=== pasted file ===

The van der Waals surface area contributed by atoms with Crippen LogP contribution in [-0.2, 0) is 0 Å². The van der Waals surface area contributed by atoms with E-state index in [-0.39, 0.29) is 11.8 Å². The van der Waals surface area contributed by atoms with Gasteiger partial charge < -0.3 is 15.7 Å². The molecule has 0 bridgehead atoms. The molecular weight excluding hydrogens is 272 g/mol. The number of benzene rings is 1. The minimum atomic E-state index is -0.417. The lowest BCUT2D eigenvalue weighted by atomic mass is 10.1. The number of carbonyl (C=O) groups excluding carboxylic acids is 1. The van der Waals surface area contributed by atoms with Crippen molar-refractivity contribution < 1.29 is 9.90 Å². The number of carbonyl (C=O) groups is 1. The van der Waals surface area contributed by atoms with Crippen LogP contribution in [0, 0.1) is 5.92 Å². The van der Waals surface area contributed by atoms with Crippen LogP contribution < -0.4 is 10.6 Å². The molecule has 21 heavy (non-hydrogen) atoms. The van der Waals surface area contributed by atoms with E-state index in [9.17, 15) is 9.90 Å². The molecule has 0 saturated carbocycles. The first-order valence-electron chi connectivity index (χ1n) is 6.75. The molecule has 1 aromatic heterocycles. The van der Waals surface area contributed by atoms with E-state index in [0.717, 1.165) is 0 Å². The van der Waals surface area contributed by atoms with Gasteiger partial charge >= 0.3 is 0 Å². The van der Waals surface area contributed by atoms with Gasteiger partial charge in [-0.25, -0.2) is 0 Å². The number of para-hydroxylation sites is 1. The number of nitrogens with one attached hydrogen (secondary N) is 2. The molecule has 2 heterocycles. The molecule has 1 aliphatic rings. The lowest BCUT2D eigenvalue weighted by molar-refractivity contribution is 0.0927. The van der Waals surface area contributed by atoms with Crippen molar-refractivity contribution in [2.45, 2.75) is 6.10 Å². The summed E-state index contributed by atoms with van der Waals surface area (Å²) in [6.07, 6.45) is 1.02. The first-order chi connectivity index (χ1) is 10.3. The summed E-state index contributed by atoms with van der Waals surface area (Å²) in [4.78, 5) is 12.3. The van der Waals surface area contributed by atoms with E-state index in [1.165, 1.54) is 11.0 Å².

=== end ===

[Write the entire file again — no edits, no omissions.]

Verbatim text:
The van der Waals surface area contributed by atoms with Crippen LogP contribution in [-0.2, 0) is 0 Å². The van der Waals surface area contributed by atoms with E-state index in [-0.39, 0.29) is 11.8 Å². The van der Waals surface area contributed by atoms with Gasteiger partial charge < -0.3 is 15.7 Å². The molecule has 0 bridgehead atoms. The molecular weight excluding hydrogens is 272 g/mol. The number of benzene rings is 1. The minimum atomic E-state index is -0.417. The lowest BCUT2D eigenvalue weighted by atomic mass is 10.1. The number of carbonyl (C=O) groups excluding carboxylic acids is 1. The van der Waals surface area contributed by atoms with Crippen molar-refractivity contribution < 1.29 is 9.90 Å². The number of carbonyl (C=O) groups is 1. The van der Waals surface area contributed by atoms with Crippen LogP contribution in [0, 0.1) is 5.92 Å². The van der Waals surface area contributed by atoms with Crippen LogP contribution < -0.4 is 10.6 Å². The molecule has 21 heavy (non-hydrogen) atoms. The van der Waals surface area contributed by atoms with E-state index in [9.17, 15) is 9.90 Å². The molecule has 0 saturated carbocycles. The first-order valence-electron chi connectivity index (χ1n) is 6.75. The molecule has 1 aromatic heterocycles. The van der Waals surface area contributed by atoms with E-state index in [0.717, 1.165) is 0 Å². The van der Waals surface area contributed by atoms with Gasteiger partial charge >= 0.3 is 0 Å². The van der Waals surface area contributed by atoms with Gasteiger partial charge in [-0.25, -0.2) is 0 Å². The number of para-hydroxylation sites is 1. The number of nitrogens with one attached hydrogen (secondary N) is 2. The molecule has 2 heterocycles. The molecule has 1 aliphatic rings. The lowest BCUT2D eigenvalue weighted by molar-refractivity contribution is 0.0927. The van der Waals surface area contributed by atoms with Crippen molar-refractivity contribution in [2.45, 2.75) is 6.10 Å². The summed E-state index contributed by atoms with van der Waals surface area (Å²) in [6.07, 6.45) is 1.02. The first-order chi connectivity index (χ1) is 10.3. The summed E-state index contributed by atoms with van der Waals surface area (Å²) in [4.78, 5) is 12.3. The van der Waals surface area contributed by atoms with E-state index in [1.165, 1.54) is 11.0 Å².